Old Steve – a boyhood hero remembered
HodgePodge by Charlie Hodge
It was akin to finding buried treasure.
The first thing my eye spotted opening the old cardboard box of long forgotten ‘junk’ was my ‘lost’ Boy-Scout-million-and-one-gadget-knife. Hadn’t seen it for at least 30 years. Simply holding it transported me back to a special place in time.
“Just what in the name of the Lord do you think you are doing with that,” the weathered, gnarled face, framed by an exaggerated set of ears, bellowed. “My saints and Aunt Hanna boy, that is not how you carry a knife.”
The sinewy man was no more than five foot-eight inches, but his sleek frame promised a powerful strength and toughness coiled within. Great creases and scars crossed his forehead like trenches dug across a battlefield. Straight, jet-black hair combed flat back only added contrast to his large, bulbous, red nose and flaming red face. He was imposing.
“I, I, I, was j-j-just walking with it and…”
“What ya was – was not thinking. You were stupid. Stupid dies. Knives aren’t toys – they’re meant to do one thing and one thing only, cut. They do it very well, especially if the person with the knife is very good, or very stupid. You are being stupid. Put the knife in its sheathe, now!”
My childish frame shuddered fearfully as I whisked the knife into its cumbersome pouch. It was the first time in my life Robert Nelson Stevens barked and I jumped. That one-sided conversation was the start of a wonderful friendship. I was nine years old; Old Steve was 50-something.
Still at cub camp the next day, held at the Okanagan Anglican Church Camp on the shores of Okanagan Lake, ‘Old Steve’ taught me how to clean a Rainbow trout. The grizzled ole camp caretaker was a master when it came to using a knife.
The varied lessons never really ended from that day on. For the better part of the following 30 years Steve remained one of the major influences in my life. In many ways, Steve was my second father, giving me many valued lessons and memories, and a glimpse into several worlds I would have never known otherwise.
‘Steve’ was one of 10 children, born to a B.C. miner-blacksmith and his wife, near the turn of the century. When he was seven his mother died, so along with several siblings, he was sent to an orphanage. Such facilities were not pleasant spots and school lessons came hard. Steve suffered numerous strappings and rods for failing to memorize an entire page of scripture by day’s end. On his 13th birthday he was turned out onto the streets of Vancouver, no longer considered a ‘child’, nor the responsibility of anyone.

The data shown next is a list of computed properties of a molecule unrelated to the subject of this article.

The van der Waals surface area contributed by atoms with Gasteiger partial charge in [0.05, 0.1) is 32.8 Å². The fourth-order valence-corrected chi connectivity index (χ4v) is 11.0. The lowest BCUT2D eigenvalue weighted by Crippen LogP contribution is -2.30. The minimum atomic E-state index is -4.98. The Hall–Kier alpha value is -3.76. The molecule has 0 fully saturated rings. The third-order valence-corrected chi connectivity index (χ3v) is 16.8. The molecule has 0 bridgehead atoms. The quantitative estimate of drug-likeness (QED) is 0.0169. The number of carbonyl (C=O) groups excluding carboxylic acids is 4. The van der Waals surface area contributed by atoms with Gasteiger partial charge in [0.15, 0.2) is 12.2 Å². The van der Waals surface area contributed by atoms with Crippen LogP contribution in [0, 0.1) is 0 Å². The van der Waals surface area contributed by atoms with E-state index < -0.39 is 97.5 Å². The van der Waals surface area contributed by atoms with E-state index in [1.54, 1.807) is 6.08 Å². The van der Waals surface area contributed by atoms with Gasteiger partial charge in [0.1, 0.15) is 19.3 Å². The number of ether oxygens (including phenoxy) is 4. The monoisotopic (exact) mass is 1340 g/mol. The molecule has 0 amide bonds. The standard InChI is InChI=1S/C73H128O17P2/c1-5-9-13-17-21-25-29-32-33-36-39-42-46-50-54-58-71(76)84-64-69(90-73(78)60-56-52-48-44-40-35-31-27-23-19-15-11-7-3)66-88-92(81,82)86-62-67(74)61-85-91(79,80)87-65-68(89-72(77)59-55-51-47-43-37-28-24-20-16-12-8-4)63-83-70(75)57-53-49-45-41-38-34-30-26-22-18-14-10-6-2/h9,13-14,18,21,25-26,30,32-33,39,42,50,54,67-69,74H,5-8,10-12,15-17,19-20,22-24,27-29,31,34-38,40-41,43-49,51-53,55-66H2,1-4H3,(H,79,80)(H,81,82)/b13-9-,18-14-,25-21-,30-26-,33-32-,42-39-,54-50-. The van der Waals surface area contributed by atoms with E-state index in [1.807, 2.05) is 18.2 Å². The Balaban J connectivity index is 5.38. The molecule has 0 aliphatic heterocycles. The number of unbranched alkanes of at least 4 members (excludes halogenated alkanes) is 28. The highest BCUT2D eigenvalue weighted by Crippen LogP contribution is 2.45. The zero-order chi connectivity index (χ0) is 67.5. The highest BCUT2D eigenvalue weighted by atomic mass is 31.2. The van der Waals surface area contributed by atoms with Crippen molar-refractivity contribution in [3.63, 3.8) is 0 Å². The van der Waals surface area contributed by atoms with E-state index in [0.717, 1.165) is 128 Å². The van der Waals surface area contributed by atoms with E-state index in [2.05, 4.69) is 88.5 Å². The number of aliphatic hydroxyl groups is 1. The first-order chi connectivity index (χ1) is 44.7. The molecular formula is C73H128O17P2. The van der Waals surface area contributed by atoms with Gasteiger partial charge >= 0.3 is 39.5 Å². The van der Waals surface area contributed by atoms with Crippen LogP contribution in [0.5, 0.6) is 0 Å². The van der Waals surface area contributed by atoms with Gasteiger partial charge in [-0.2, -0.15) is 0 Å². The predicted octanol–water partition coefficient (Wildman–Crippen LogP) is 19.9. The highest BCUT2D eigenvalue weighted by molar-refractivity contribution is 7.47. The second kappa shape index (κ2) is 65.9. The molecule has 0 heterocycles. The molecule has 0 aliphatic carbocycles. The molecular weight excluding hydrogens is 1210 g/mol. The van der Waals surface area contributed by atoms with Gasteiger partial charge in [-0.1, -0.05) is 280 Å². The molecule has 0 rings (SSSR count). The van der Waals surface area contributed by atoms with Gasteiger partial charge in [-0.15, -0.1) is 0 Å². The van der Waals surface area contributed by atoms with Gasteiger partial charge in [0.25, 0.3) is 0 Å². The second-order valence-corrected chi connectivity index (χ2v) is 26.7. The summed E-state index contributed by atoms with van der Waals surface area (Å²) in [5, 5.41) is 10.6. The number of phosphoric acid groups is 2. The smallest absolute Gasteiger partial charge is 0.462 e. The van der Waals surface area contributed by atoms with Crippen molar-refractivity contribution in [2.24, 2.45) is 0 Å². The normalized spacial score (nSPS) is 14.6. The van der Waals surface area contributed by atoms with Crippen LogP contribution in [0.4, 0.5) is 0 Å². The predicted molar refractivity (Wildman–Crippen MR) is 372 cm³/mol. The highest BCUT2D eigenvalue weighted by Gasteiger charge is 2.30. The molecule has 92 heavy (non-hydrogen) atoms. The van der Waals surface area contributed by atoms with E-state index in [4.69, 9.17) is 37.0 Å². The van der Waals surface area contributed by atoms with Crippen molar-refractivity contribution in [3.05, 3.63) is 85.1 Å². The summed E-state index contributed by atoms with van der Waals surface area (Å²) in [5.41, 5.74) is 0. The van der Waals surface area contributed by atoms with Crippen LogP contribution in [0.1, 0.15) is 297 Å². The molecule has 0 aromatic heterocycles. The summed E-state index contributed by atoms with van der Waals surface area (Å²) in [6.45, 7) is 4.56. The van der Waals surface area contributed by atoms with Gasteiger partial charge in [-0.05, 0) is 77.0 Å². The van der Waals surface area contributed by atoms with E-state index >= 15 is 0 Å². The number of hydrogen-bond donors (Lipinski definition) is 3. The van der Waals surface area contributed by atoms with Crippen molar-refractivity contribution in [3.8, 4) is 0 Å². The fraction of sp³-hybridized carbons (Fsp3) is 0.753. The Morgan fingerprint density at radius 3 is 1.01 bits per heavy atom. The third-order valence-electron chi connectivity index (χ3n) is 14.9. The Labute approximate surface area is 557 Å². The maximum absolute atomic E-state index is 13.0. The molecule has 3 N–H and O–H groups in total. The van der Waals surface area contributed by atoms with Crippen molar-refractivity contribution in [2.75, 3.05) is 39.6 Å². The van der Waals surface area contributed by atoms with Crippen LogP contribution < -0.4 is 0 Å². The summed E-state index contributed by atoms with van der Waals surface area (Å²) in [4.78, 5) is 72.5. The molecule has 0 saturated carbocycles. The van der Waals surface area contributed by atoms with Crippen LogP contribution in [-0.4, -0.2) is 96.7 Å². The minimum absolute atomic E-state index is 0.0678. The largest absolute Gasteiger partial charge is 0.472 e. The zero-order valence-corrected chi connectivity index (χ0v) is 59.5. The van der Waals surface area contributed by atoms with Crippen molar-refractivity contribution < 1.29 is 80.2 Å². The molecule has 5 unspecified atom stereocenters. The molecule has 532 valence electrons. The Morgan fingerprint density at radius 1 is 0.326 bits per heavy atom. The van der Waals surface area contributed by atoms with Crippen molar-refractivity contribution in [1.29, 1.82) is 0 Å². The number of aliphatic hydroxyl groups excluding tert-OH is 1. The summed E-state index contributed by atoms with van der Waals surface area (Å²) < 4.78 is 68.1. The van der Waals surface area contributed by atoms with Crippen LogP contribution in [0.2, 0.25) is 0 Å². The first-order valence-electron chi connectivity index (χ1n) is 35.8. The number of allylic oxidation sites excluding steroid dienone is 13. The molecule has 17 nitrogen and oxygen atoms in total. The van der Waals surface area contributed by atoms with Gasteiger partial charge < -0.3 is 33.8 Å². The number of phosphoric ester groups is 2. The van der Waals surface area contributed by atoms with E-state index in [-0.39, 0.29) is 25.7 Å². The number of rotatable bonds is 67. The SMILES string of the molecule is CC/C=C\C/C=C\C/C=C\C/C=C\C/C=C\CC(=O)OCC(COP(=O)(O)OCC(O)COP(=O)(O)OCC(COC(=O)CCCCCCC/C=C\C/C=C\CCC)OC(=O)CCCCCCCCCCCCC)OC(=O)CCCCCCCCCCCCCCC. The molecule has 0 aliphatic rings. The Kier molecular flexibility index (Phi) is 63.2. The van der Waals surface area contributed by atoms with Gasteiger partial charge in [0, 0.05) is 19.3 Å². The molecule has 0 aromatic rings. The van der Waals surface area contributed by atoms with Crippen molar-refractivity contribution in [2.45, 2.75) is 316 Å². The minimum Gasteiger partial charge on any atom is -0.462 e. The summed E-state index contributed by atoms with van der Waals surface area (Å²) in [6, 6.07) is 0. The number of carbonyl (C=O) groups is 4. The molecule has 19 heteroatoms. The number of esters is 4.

He found work at a ranch busting horses, but a horse busted him instead, crushing in his skull with a hoof. He survived the kick. but suffered bouts of epilepsy the rest of his life. Healed of horses, Steve went to work at a mill for a few years, learning a trade in carpentry. However, the depression years hit hard and closed much work down.
For over a year Steve rode the rails as a hobo looking for work throughout the nation. Like thousands with him he discovered work was scarce and times harsh. Eventually, he sought a wilder yet safer world, and headed into the Cariboo, then northern B.C., Alaska, the Yukon and the Northwest Territories looking for gold, trapping fur, and leading pack-trains. Several years later, filled with frozen fingers and battles with bears and wolverines, Steve wandered his way back down into Alberta. The call for able men had reached even the north, and Steve was finally needed.